A Domestic Paradox

I read this blog nearly everyday because it makes me feel warm, cozy and it is so unlike my life. I actually don’t want my life to be like this because it’s not what I want to do or think about most of the time but it has given me some inspiration about stepping outside of my own creative box and trying something else. The funny thing is, while I’m trying on this other way of creating, a small part of me feels like I’m wasting my time (unless I can use what I’m making in a practical way.) I feel like I should be reading or writing or planning for my class or fixing one of the many broken down or falling apart items in my home or out making my voice be heard for change! But I also have found that in making things with my hands, I learn something new, and it gives me a sense of completion that I don’t necessarily get from writing, as I can’t really show my writing in the same way or with the same instant response or frankly with the same respect.

I have been sewing quite a bit lately but NEVER with a pattern. I’m not sure why. Then it turns into something someone else has done or maybe I just don’t want someone to tell me how to create. I’ve never read a book on writing, I just read writers I like and then write. Just like I see bags and hats I like and then I cut and sew. Back to the point: I said I read this lovely blog, which just happened to have a review of Jane Brocket’s new book, The Gentle Art of Domesticity that was also somewhat reviewed at the magazine where I am a columnist. This idea of domesticity and feminism: I often read blogs or talk with friends who are domestic centered and part of me understands that need, the other part of me feels like it is creating a step in the direction of focusing our lives only on our homes, husbands or partners and children. And I sometimes think, “are we living in the freakin’ 50’s here? But in all honesty, almost everything I do is because of my child but that isn’t so much the case for my husband. I let him pretty much take care of himself. I don’t make him special things to eat for lunch or have dinner ready at six or any other time for that matter. If I’m making food, I’ll ask him if he wants some but my goal isn’t to create something for him because it’s my duty or because it’s just part of my day. I can see doing it out of love and it’s been known to happen but dammit, I’m the bread winner around these parts anyway. And about keeping the house clean, that is for company sake only! I almost feel like it’s my job to show my daughter that I’m not the one who does or should do the cooking and cleaning anyway but that it should be a shared experience.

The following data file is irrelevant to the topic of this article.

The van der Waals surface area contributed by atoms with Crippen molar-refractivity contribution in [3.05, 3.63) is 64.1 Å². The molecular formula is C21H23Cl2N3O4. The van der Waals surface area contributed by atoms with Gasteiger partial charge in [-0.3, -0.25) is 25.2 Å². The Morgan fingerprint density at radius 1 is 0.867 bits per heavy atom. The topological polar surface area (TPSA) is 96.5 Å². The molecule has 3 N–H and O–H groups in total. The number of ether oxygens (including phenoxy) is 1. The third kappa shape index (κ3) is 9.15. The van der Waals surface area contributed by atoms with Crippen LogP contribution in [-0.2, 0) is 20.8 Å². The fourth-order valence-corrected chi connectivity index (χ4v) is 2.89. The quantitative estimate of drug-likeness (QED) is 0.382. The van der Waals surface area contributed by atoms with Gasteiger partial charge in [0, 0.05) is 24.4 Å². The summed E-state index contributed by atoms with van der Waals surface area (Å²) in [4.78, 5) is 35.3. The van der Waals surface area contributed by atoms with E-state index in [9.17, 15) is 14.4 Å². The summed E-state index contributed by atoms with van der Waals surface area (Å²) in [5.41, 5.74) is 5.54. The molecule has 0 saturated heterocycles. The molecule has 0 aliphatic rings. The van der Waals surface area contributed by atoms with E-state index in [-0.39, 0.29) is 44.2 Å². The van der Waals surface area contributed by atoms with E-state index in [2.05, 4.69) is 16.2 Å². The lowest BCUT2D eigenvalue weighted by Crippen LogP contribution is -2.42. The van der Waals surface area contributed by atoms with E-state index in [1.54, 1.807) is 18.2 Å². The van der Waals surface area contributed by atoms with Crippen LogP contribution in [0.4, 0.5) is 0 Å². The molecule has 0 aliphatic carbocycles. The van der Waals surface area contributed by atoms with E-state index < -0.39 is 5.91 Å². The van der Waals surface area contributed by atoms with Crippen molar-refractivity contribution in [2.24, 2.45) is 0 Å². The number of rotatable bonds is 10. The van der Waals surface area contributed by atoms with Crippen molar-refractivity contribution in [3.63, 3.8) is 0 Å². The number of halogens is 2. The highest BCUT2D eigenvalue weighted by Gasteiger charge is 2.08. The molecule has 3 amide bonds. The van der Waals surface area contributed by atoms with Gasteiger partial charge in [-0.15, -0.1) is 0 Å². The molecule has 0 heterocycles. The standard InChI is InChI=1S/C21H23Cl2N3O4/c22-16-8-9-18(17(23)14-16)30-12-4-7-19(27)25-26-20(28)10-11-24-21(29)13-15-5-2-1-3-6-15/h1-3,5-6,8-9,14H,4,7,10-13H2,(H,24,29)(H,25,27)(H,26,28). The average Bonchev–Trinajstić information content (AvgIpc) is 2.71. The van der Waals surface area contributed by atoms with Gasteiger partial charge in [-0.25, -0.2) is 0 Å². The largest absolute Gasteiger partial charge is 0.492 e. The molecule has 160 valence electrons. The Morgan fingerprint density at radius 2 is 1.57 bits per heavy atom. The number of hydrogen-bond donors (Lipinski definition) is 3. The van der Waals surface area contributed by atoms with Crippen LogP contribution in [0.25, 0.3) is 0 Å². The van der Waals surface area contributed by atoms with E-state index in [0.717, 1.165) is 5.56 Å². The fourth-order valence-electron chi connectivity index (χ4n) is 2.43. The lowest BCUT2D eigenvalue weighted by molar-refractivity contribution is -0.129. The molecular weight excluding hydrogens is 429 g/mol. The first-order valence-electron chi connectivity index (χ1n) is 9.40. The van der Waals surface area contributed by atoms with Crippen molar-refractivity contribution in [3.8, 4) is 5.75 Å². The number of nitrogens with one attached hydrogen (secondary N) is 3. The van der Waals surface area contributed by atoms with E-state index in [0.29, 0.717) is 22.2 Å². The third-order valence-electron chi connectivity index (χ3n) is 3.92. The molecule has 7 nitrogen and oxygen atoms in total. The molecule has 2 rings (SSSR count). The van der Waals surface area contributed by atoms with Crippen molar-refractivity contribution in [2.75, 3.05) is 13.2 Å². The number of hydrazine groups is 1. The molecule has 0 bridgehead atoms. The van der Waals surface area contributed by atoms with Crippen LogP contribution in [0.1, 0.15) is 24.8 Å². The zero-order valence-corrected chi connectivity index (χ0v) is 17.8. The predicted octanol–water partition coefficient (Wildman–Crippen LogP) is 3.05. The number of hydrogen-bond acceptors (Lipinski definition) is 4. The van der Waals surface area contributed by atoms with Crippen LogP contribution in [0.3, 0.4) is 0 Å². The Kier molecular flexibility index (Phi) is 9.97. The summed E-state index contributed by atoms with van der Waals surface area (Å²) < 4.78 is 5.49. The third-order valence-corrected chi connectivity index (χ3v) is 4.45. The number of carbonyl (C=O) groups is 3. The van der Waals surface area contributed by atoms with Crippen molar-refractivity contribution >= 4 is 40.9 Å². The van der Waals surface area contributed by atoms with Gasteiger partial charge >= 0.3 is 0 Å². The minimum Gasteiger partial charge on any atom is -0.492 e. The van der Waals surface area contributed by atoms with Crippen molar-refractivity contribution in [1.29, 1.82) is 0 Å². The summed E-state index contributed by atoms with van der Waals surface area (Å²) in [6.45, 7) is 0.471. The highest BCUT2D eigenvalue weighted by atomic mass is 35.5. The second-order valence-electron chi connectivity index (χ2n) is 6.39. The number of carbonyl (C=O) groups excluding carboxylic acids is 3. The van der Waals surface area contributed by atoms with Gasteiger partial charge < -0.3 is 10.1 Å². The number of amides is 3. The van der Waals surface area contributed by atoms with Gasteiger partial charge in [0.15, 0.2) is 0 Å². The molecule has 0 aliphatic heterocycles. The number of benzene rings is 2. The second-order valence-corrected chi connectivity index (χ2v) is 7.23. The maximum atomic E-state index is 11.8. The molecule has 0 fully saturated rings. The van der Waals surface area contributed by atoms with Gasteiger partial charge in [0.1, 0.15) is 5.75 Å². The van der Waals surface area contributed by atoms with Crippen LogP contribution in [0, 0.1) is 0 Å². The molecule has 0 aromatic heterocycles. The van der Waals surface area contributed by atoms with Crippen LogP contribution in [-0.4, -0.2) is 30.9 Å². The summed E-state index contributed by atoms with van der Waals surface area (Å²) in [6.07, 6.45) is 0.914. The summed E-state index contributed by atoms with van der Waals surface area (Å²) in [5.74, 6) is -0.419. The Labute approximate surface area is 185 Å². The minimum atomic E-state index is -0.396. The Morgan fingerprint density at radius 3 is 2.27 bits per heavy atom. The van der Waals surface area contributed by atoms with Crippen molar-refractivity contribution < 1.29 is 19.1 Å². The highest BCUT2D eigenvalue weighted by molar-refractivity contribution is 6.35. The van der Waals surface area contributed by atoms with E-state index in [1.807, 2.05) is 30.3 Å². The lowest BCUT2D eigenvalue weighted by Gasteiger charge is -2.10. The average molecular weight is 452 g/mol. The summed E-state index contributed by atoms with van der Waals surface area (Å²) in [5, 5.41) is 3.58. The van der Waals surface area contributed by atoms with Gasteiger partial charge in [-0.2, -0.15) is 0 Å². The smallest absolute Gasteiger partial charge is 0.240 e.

Anyway, I don’t really have any answers or if these ideas about “home” are moving us forward or backward or anywhere at all, But I just listened to the BBC conversation about Jane Brocket’s new book and I thought what a paradox it is to be female especially now with the current trend to return to the hearth fires of cooking, mending and home- creating. And how much of a paradox my life is. I would never call myself domestic and I all but claw against its stereotype but I do read “domestic” blogs because they are so very relaxing in their simplistic topics of what color of thread goes well with denim or how to best mix in egg whites only. I know this might be a generalization but after all the struggles that seem to be my day after day, it is what I come home to read – well along with Slate and Salon and Air America and NPR.


One Response to “A Domestic Paradox”

  1. comeonmyselector Says:

    i have a blog here now!

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